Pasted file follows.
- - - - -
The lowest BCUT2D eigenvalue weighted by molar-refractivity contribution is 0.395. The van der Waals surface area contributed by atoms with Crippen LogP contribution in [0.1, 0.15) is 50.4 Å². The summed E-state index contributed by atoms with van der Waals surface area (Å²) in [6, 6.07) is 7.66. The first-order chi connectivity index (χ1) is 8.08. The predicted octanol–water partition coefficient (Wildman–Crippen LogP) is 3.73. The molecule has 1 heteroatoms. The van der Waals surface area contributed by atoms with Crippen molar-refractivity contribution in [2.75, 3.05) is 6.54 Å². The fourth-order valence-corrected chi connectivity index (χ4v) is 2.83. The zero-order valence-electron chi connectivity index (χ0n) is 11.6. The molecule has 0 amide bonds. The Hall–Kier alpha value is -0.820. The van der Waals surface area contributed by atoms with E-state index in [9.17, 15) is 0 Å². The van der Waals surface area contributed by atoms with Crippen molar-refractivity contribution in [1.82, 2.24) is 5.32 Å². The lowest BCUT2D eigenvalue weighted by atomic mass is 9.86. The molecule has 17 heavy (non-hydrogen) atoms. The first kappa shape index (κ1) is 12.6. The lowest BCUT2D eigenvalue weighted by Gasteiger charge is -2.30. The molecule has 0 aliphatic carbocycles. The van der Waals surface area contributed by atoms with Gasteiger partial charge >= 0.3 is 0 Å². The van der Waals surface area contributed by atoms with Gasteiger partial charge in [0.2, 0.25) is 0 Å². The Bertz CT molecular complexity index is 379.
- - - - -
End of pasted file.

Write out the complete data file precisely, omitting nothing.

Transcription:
The lowest BCUT2D eigenvalue weighted by molar-refractivity contribution is 0.395. The van der Waals surface area contributed by atoms with Crippen LogP contribution in [0.1, 0.15) is 50.4 Å². The summed E-state index contributed by atoms with van der Waals surface area (Å²) in [6, 6.07) is 7.66. The first-order chi connectivity index (χ1) is 8.08. The predicted octanol–water partition coefficient (Wildman–Crippen LogP) is 3.73. The molecule has 1 heteroatoms. The van der Waals surface area contributed by atoms with Crippen molar-refractivity contribution in [2.75, 3.05) is 6.54 Å². The fourth-order valence-corrected chi connectivity index (χ4v) is 2.83. The zero-order valence-electron chi connectivity index (χ0n) is 11.6. The molecule has 0 amide bonds. The Hall–Kier alpha value is -0.820. The van der Waals surface area contributed by atoms with E-state index in [9.17, 15) is 0 Å². The van der Waals surface area contributed by atoms with Crippen molar-refractivity contribution in [1.82, 2.24) is 5.32 Å². The lowest BCUT2D eigenvalue weighted by atomic mass is 9.86. The molecule has 17 heavy (non-hydrogen) atoms. The first kappa shape index (κ1) is 12.6. The lowest BCUT2D eigenvalue weighted by Gasteiger charge is -2.30. The molecule has 0 aliphatic carbocycles. The van der Waals surface area contributed by atoms with Gasteiger partial charge >= 0.3 is 0 Å². The van der Waals surface area contributed by atoms with Gasteiger partial charge in [0.2, 0.25) is 0 Å². The Bertz CT molecular complexity index is 379.